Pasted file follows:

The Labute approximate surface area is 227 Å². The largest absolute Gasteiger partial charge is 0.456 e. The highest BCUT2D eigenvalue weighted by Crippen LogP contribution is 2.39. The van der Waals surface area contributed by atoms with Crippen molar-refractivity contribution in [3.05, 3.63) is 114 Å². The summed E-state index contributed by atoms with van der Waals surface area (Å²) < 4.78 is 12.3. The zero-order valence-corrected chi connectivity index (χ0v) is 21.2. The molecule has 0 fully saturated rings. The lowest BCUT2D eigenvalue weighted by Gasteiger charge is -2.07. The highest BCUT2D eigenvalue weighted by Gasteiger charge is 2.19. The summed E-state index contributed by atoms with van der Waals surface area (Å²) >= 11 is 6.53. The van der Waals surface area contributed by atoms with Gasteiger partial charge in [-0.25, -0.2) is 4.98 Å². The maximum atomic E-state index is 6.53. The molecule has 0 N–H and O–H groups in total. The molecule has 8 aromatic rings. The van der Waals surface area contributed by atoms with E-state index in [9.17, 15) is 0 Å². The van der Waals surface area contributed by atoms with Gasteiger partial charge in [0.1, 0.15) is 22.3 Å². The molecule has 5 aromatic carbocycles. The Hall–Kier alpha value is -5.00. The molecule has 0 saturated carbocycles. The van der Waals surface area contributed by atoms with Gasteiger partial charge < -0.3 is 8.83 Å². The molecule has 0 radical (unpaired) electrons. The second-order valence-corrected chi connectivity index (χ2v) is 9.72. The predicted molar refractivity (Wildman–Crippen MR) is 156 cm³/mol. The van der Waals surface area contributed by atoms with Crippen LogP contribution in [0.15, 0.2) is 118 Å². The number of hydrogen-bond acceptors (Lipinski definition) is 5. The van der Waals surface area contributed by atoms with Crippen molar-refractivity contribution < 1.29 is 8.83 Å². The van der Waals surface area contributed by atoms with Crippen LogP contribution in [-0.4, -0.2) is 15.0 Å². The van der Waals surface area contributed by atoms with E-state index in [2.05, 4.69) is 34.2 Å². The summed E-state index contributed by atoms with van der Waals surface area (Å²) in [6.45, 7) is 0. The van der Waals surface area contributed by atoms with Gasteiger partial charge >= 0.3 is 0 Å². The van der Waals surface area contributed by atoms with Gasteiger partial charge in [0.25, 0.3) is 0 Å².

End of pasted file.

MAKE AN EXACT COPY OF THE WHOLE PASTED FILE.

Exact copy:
The Labute approximate surface area is 227 Å². The largest absolute Gasteiger partial charge is 0.456 e. The highest BCUT2D eigenvalue weighted by Crippen LogP contribution is 2.39. The van der Waals surface area contributed by atoms with Crippen molar-refractivity contribution in [3.05, 3.63) is 114 Å². The summed E-state index contributed by atoms with van der Waals surface area (Å²) < 4.78 is 12.3. The zero-order valence-corrected chi connectivity index (χ0v) is 21.2. The molecule has 0 fully saturated rings. The lowest BCUT2D eigenvalue weighted by Gasteiger charge is -2.07. The highest BCUT2D eigenvalue weighted by Gasteiger charge is 2.19. The summed E-state index contributed by atoms with van der Waals surface area (Å²) >= 11 is 6.53. The van der Waals surface area contributed by atoms with Gasteiger partial charge in [-0.25, -0.2) is 4.98 Å². The maximum atomic E-state index is 6.53. The molecule has 0 N–H and O–H groups in total. The molecule has 8 aromatic rings. The van der Waals surface area contributed by atoms with E-state index in [9.17, 15) is 0 Å². The van der Waals surface area contributed by atoms with Gasteiger partial charge in [0.1, 0.15) is 22.3 Å². The molecule has 5 aromatic carbocycles. The Hall–Kier alpha value is -5.00. The molecule has 0 saturated carbocycles. The van der Waals surface area contributed by atoms with Gasteiger partial charge < -0.3 is 8.83 Å². The molecule has 0 radical (unpaired) electrons. The second-order valence-corrected chi connectivity index (χ2v) is 9.72. The predicted molar refractivity (Wildman–Crippen MR) is 156 cm³/mol. The van der Waals surface area contributed by atoms with Crippen LogP contribution in [0.15, 0.2) is 118 Å². The number of hydrogen-bond acceptors (Lipinski definition) is 5. The van der Waals surface area contributed by atoms with Crippen molar-refractivity contribution < 1.29 is 8.83 Å². The van der Waals surface area contributed by atoms with Crippen LogP contribution in [-0.4, -0.2) is 15.0 Å². The van der Waals surface area contributed by atoms with E-state index in [2.05, 4.69) is 34.2 Å². The summed E-state index contributed by atoms with van der Waals surface area (Å²) in [6.45, 7) is 0. The van der Waals surface area contributed by atoms with Gasteiger partial charge >= 0.3 is 0 Å². The van der Waals surface area contributed by atoms with Gasteiger partial charge in [0.25, 0.3) is 0 Å².